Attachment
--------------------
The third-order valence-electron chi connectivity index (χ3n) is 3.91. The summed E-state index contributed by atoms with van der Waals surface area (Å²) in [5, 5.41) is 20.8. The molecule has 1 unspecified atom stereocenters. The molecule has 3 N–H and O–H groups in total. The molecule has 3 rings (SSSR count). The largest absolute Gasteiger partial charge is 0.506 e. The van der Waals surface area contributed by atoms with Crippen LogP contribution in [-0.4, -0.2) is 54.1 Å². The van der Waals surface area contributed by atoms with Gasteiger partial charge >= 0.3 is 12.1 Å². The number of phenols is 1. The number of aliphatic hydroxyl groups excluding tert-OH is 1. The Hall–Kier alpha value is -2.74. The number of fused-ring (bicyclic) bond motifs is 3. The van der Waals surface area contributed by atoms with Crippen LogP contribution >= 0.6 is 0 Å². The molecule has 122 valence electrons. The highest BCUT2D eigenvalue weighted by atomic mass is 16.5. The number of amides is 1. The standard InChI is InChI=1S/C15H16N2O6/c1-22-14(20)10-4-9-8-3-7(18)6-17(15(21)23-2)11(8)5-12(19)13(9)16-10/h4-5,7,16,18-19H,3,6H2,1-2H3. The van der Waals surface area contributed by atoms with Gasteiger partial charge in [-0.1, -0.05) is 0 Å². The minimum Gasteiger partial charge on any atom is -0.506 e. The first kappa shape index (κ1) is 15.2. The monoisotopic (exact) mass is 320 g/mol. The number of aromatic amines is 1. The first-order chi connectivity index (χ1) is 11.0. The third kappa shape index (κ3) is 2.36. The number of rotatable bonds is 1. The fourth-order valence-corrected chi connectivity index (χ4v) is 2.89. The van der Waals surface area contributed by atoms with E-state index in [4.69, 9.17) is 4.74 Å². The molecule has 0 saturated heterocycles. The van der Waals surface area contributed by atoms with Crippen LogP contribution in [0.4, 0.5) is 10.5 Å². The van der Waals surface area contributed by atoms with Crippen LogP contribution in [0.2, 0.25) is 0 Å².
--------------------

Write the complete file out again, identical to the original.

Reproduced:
The third-order valence-electron chi connectivity index (χ3n) is 3.91. The summed E-state index contributed by atoms with van der Waals surface area (Å²) in [5, 5.41) is 20.8. The molecule has 1 unspecified atom stereocenters. The molecule has 3 N–H and O–H groups in total. The molecule has 3 rings (SSSR count). The largest absolute Gasteiger partial charge is 0.506 e. The van der Waals surface area contributed by atoms with Crippen LogP contribution in [-0.4, -0.2) is 54.1 Å². The van der Waals surface area contributed by atoms with Gasteiger partial charge >= 0.3 is 12.1 Å². The number of phenols is 1. The number of aliphatic hydroxyl groups excluding tert-OH is 1. The Hall–Kier alpha value is -2.74. The number of fused-ring (bicyclic) bond motifs is 3. The van der Waals surface area contributed by atoms with Crippen LogP contribution >= 0.6 is 0 Å². The molecule has 122 valence electrons. The highest BCUT2D eigenvalue weighted by atomic mass is 16.5. The number of amides is 1. The standard InChI is InChI=1S/C15H16N2O6/c1-22-14(20)10-4-9-8-3-7(18)6-17(15(21)23-2)11(8)5-12(19)13(9)16-10/h4-5,7,16,18-19H,3,6H2,1-2H3. The van der Waals surface area contributed by atoms with Gasteiger partial charge in [-0.1, -0.05) is 0 Å². The minimum Gasteiger partial charge on any atom is -0.506 e. The first kappa shape index (κ1) is 15.2. The monoisotopic (exact) mass is 320 g/mol. The number of aromatic amines is 1. The first-order chi connectivity index (χ1) is 11.0. The third kappa shape index (κ3) is 2.36. The number of rotatable bonds is 1. The fourth-order valence-corrected chi connectivity index (χ4v) is 2.89. The van der Waals surface area contributed by atoms with E-state index in [4.69, 9.17) is 4.74 Å². The molecule has 0 saturated heterocycles. The van der Waals surface area contributed by atoms with Crippen LogP contribution in [0.4, 0.5) is 10.5 Å². The van der Waals surface area contributed by atoms with Crippen LogP contribution in [0.2, 0.25) is 0 Å².